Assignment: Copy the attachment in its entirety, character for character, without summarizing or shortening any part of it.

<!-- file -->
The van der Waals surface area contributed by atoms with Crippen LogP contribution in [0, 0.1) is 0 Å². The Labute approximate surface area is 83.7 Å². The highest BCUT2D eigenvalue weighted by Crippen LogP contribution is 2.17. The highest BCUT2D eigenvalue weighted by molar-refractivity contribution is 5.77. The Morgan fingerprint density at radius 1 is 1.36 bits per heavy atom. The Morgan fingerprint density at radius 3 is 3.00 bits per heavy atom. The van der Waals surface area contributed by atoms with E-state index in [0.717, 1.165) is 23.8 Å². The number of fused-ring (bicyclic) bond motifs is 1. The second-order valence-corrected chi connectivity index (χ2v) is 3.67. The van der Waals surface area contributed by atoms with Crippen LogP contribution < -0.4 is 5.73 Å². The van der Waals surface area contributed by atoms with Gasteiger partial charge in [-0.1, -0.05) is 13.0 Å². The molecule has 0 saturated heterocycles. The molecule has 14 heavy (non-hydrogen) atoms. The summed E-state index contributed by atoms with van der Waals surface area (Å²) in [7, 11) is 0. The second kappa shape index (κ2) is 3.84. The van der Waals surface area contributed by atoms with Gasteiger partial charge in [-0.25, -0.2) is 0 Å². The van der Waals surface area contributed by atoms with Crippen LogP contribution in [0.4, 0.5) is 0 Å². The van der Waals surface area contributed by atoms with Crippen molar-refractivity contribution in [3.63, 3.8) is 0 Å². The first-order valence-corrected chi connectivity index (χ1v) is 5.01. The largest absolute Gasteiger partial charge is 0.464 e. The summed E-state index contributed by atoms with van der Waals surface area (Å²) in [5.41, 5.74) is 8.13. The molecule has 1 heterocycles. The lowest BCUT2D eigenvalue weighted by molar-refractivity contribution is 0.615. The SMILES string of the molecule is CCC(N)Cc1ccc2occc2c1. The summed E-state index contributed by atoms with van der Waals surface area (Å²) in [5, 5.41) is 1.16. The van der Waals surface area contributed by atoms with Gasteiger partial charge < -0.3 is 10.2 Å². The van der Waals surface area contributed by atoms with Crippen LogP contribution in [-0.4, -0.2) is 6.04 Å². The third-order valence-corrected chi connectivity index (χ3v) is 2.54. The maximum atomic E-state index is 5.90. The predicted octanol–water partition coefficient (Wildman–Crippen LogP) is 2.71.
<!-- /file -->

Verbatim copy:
The van der Waals surface area contributed by atoms with Crippen LogP contribution in [0, 0.1) is 0 Å². The Labute approximate surface area is 83.7 Å². The highest BCUT2D eigenvalue weighted by Crippen LogP contribution is 2.17. The highest BCUT2D eigenvalue weighted by molar-refractivity contribution is 5.77. The Morgan fingerprint density at radius 1 is 1.36 bits per heavy atom. The Morgan fingerprint density at radius 3 is 3.00 bits per heavy atom. The van der Waals surface area contributed by atoms with E-state index in [0.717, 1.165) is 23.8 Å². The number of fused-ring (bicyclic) bond motifs is 1. The second-order valence-corrected chi connectivity index (χ2v) is 3.67. The van der Waals surface area contributed by atoms with Crippen LogP contribution < -0.4 is 5.73 Å². The van der Waals surface area contributed by atoms with Gasteiger partial charge in [-0.1, -0.05) is 13.0 Å². The molecule has 0 saturated heterocycles. The molecule has 14 heavy (non-hydrogen) atoms. The summed E-state index contributed by atoms with van der Waals surface area (Å²) in [7, 11) is 0. The second kappa shape index (κ2) is 3.84. The van der Waals surface area contributed by atoms with Gasteiger partial charge in [-0.25, -0.2) is 0 Å². The van der Waals surface area contributed by atoms with Crippen LogP contribution in [0.4, 0.5) is 0 Å². The van der Waals surface area contributed by atoms with Crippen molar-refractivity contribution in [3.63, 3.8) is 0 Å². The first-order valence-corrected chi connectivity index (χ1v) is 5.01. The largest absolute Gasteiger partial charge is 0.464 e. The summed E-state index contributed by atoms with van der Waals surface area (Å²) in [5.41, 5.74) is 8.13. The molecule has 1 heterocycles. The lowest BCUT2D eigenvalue weighted by molar-refractivity contribution is 0.615. The SMILES string of the molecule is CCC(N)Cc1ccc2occc2c1. The summed E-state index contributed by atoms with van der Waals surface area (Å²) in [5, 5.41) is 1.16. The van der Waals surface area contributed by atoms with Gasteiger partial charge < -0.3 is 10.2 Å². The van der Waals surface area contributed by atoms with Crippen LogP contribution in [-0.4, -0.2) is 6.04 Å². The third-order valence-corrected chi connectivity index (χ3v) is 2.54. The maximum atomic E-state index is 5.90. The predicted octanol–water partition coefficient (Wildman–Crippen LogP) is 2.71.